Older brother Julian is already an established All Black and young Ardie is on his way to following in his brother’s footsteps. In fact he travelled with the All Blacks on their autumn tour last November, despite the fact that he had just turned 20. Savea captained the New Zealand U-20 squad at last summer’s IRB Junior World Championships. Currently he has a battle on his hands just to get in the Hurricanes line up. However, current number 7 Jack Lam, is to depart for Bristol at the end of the Super Rugby season. This will open the door for Savea to nail down his starting spot for the ‘Canes.
At international level, it is another Cane he should be concerned about. The June internationals provided evidence that Richie McCaw may be starting to decline. It appears the competition to be his long term replacement will be between Savea and the Chief’s Sam Cane. Two years older, and with 14 caps to his name, Cane is currently in pole position but Savea has the potential to displace the Waikato man. His speed in the loose is truly exceptional for a forward and he is developing the breakdown scavenging skills the All Black 7 jersey has become renowned for. Injury permitting, I expect him to have a big 12 months and to make the All Black World Cup squad, perhaps even sneaking into the starting XV.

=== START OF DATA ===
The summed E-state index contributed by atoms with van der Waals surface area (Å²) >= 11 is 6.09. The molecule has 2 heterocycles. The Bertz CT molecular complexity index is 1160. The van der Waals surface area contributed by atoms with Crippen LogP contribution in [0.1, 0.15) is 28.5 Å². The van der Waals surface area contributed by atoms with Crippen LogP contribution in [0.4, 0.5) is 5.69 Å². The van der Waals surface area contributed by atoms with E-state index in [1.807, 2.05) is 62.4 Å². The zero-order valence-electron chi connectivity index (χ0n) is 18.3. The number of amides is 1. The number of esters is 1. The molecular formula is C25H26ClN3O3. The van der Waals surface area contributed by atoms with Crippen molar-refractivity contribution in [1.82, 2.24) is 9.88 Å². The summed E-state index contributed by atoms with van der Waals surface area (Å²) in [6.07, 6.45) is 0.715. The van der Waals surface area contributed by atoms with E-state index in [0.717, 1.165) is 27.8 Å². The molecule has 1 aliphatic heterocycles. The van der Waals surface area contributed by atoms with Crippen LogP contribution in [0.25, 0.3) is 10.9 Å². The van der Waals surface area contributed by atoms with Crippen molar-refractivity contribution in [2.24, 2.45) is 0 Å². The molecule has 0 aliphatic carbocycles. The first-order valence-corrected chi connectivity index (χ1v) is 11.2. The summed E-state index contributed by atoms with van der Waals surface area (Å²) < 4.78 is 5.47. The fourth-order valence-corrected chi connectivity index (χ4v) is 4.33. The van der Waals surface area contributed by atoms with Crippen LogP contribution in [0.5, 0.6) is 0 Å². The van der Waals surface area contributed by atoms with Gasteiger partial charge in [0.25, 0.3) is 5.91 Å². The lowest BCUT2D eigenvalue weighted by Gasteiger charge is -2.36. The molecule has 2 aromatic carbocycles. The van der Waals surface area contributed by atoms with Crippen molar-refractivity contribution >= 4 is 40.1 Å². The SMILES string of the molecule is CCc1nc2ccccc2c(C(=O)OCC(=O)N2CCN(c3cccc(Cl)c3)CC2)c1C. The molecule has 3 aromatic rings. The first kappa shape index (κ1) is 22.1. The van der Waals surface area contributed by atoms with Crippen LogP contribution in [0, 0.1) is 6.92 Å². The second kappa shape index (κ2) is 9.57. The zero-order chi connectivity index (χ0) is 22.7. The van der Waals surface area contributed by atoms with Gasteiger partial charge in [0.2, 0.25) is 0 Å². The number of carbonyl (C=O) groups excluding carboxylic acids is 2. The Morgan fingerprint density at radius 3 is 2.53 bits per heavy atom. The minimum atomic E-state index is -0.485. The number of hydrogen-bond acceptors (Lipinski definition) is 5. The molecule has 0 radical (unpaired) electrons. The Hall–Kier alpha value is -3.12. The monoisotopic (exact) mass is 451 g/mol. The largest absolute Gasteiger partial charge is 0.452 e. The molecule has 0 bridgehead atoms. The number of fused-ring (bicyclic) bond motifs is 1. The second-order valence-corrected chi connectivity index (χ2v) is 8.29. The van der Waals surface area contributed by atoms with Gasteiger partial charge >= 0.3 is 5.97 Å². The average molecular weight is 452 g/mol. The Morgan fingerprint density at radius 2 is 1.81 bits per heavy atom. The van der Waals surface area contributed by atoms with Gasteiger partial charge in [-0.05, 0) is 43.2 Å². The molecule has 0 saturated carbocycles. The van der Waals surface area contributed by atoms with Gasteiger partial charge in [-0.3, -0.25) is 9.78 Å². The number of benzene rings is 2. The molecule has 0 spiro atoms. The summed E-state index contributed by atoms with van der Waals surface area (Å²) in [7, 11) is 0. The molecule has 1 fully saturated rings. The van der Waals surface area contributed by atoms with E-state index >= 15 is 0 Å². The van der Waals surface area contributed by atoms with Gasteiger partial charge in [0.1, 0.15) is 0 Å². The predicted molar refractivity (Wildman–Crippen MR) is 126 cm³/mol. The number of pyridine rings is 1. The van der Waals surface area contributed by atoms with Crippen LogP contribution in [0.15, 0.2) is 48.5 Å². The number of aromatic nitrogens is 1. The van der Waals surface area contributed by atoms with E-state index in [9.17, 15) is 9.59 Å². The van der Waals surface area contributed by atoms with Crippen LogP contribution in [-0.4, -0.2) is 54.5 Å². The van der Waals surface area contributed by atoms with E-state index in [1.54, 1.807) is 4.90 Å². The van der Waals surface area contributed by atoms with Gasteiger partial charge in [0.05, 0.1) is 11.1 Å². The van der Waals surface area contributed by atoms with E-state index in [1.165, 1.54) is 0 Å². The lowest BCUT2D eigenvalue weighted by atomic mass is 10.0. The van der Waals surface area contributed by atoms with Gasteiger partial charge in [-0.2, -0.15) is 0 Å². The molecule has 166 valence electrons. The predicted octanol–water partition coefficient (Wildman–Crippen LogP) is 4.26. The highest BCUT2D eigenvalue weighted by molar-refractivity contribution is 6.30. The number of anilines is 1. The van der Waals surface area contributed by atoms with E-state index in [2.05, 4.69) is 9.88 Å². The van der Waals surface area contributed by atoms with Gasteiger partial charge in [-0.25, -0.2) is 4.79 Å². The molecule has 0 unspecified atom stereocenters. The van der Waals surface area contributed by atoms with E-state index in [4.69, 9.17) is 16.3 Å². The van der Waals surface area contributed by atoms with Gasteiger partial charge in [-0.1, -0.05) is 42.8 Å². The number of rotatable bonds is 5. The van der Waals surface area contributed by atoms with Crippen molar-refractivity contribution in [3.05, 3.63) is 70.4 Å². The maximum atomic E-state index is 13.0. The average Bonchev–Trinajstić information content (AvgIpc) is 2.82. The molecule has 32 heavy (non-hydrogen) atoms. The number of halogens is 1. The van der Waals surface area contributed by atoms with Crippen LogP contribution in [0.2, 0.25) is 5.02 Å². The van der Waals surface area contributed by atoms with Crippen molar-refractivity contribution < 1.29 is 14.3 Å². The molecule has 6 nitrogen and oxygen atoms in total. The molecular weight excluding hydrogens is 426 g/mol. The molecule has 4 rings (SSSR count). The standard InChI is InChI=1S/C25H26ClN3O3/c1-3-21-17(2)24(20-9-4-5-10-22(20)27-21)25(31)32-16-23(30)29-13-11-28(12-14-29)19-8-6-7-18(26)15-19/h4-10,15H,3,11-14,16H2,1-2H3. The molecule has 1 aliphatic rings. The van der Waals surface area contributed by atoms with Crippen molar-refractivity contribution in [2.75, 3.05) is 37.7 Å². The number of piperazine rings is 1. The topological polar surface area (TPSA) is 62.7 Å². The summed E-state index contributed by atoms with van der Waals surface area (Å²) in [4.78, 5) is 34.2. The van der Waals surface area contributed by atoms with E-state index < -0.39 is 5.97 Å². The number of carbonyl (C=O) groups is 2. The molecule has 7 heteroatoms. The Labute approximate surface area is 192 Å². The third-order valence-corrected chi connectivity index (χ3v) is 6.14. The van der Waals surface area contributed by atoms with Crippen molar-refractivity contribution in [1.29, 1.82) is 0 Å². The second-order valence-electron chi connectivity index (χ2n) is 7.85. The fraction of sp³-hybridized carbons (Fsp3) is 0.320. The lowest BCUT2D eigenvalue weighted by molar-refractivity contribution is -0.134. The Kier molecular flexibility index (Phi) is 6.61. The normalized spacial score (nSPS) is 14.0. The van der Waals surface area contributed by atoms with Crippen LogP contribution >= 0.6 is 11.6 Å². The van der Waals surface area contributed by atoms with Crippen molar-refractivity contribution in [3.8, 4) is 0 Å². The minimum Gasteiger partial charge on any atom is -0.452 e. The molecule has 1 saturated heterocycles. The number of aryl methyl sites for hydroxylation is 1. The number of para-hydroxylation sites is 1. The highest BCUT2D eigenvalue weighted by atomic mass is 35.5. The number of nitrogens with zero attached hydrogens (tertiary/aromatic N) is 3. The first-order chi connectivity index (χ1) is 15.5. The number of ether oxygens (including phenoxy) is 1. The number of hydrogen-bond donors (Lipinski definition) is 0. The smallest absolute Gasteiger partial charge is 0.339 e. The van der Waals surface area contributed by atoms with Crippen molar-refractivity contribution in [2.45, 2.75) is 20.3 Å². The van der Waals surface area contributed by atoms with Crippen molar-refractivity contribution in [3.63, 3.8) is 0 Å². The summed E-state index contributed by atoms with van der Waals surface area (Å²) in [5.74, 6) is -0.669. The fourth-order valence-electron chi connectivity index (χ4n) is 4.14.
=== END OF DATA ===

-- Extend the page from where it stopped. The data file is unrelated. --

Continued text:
8. Jake Schatz, Australia
Warren Whitely has been a rare bright spot for the Lions in this year’s Super Rugby season but he is not a hugely physical power player in the traditional Springbok back row mould and at 26 could not be described as one for the future. Jake Schatz however has also been impressive. Schatz has long been considered a potential Wallaby but has perhaps lacked the physicality. He was named on the bench for last September’s clash with the Springboks but injury forced a late withdrawal, robbing him of the chance to make his debut.
Having added some bulk in the off season, Schatz has been in impressive form for the Reds. He is a tackling machine and a good line out option. With Ben Mowen set to depart for France at the end of the Super Rugby season, Schatz will be close to the top of the queue of players lining up to stake their claim for his gold jersey.
That takes care of the pack. Tomorrow, we’ll look at the back-line.
Michael McCarty, Pundit Arena